Experts from around the world, including 40 Swiss, are meeting in Toronto, Canada, to try to speed up progress in the global fight against HIV/Aids.
The slogan of this year's meeting, "Time to deliver" underscores a widely felt sense of urgency and frustration with present efforts to tackle the disease.
In all, 24,000 experts, health workers, activists, politicians and people living with HIV/Aids have gathered in Toronto for the six-day 16th International Aids Conference, which started on Sunday.
"It's the largest and most important global meeting on HIV/Aids - the one annual meeting you have to attend," Roger Staub, head of the Federal Health Office's Aids unit, told swissinfo.
In May the United Nations said the rate of new infections appeared to be slowing worldwide. It said nearly 40 million people were living with HIV/Aids and that $20 billion (SFr24.2 billion) would be needed each year to fight the disease by 2008.
Staub can see glimmers of hope in the long-term uphill battle against the pandemic but is critical of what he sees as the overbearing influence of United States policy on HIV/Aids.
"Globally we are making slow headway. Many countries are delivering better treatment and care. But we have a few setbacks in prevention due to the dominant influence of the US," he commented.
"The US's ABC approach – abstinence, being faithful and using a condom only when needed – is implemented in lots of countries where CNN strategies – condoms, needles and negotiation – are needed," he said.
"But if you want US money you have to adopt ABC rather than CNN; there is wide consensus that this is not a good thing."
Up to speed
Since the first conference in Atlanta in 1985, four years after Aids was discovered, the biennial meeting has mushroomed.
It has become the ideal forum for sharing experiences and getting up to speed on the latest HIV/Aids policies.
"We are keen to find out what's going on in all scientific fields," explained Staub. "But we also want to share our experiences regarding prevention and treatment standards, where Switzerland has a good reputation."
An example of this is the Swiss HIV Cohort Study, the focus of HIV/Aids-related clinical and therapeutic research in Switzerland.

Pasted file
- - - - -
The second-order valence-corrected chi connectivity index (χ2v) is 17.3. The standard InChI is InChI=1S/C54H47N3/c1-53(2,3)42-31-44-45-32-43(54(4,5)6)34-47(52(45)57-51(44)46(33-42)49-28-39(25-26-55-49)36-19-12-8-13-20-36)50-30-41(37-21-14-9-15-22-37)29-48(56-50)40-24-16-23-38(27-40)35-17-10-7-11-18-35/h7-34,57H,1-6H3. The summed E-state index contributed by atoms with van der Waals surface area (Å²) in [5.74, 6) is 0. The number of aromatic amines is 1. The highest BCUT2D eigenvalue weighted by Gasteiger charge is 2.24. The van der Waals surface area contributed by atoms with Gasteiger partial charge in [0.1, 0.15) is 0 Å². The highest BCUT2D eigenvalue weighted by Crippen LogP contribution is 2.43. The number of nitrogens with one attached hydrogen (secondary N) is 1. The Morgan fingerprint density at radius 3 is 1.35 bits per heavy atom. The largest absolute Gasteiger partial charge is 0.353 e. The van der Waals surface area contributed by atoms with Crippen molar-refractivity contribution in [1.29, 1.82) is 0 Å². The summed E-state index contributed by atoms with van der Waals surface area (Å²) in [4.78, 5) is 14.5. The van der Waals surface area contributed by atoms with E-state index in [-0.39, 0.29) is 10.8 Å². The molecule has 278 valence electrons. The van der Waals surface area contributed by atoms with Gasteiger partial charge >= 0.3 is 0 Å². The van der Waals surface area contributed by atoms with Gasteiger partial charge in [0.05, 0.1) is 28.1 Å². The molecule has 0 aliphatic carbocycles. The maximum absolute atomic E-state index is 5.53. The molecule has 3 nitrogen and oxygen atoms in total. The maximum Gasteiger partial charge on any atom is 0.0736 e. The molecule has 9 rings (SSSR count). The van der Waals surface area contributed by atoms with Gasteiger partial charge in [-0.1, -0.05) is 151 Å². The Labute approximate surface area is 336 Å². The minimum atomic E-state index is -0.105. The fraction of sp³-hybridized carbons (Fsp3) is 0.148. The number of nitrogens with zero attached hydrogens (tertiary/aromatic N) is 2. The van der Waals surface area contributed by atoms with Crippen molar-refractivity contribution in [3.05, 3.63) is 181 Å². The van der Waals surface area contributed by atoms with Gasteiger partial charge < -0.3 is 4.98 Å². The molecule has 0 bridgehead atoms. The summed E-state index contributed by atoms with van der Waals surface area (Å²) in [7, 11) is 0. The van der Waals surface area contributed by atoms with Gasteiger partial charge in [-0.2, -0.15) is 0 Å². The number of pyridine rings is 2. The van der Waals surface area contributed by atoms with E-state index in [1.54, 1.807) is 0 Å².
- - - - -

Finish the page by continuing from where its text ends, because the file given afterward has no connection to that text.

Delegates from the Swiss Aids Federation will also be in Toronto to learn more about prevention, advocacy and new therapy options, and to highlight Swiss best practices.
"We've been invited to present three campaigns, HIV legal services, HIV and employment, and another on party drugs and HIV infection," Federation spokesman Thomas Lyssy told swissinfo.
The Swiss delegation will also be looking for new ways of reaching homosexual and bisexual men.
In May the Federal Health Office said that while the number of new infections via heterosexual sex and injecting drugs was falling, among gay and bisexual men the rate increased by 34 per cent in 2005.
The Swiss Aids Federation is extremely concerned and is planning a number of new campaigns in the autumn targeting saunas and clubs.
"We want to get closer to that scene and to pass the message that HIV is still a problem and that everyone is responsible for their health. It is important that they practise safer sex," explained Lyssy.
The Health Office is considering obligatory HIV/Aids awareness courses for brothel managers. A brochure is also being produced for homosexual couples, and the authorities and the Federation have set up a taskforce on the issue.
"We mustn't forget heterosexuals and young people. If we don't do the prevention now we'll have a problem in the next generation," said Lyssy.
swissinfo, Simon Bradley
Of the more than 38 million people living with HIV, 2.8 million people died in 2005, most of them in sub-Sahara Africa where food supplies are scarce and health systems are weak.
65 million people worldwide have contracted Aids since June 1981 and 25 million have died from the disease.
UNAids estimates that about $8.3 billion was spent last year in the treatment, prevention and care of orphans in developing countries, meeting a $7 billion to $10 billion target set five years ago.
According to the Swiss Aids Federation, more than 20,000 men and women live with HIV/Aids in Switzerland. Two people are diagnosed HIV-positive every day.
The 16th International Aids Conference takes place from August 13 - 18 at the Metro Convention Centre in Toronto, Canada.
Over 24,000 delegates are expected to attend from 132 countries, including people living with HIV/Aids, researchers, health workers,activists, politicians, philanthropists and celebrities.
Scientists from around the world are due to present over 4,500 scientific papers.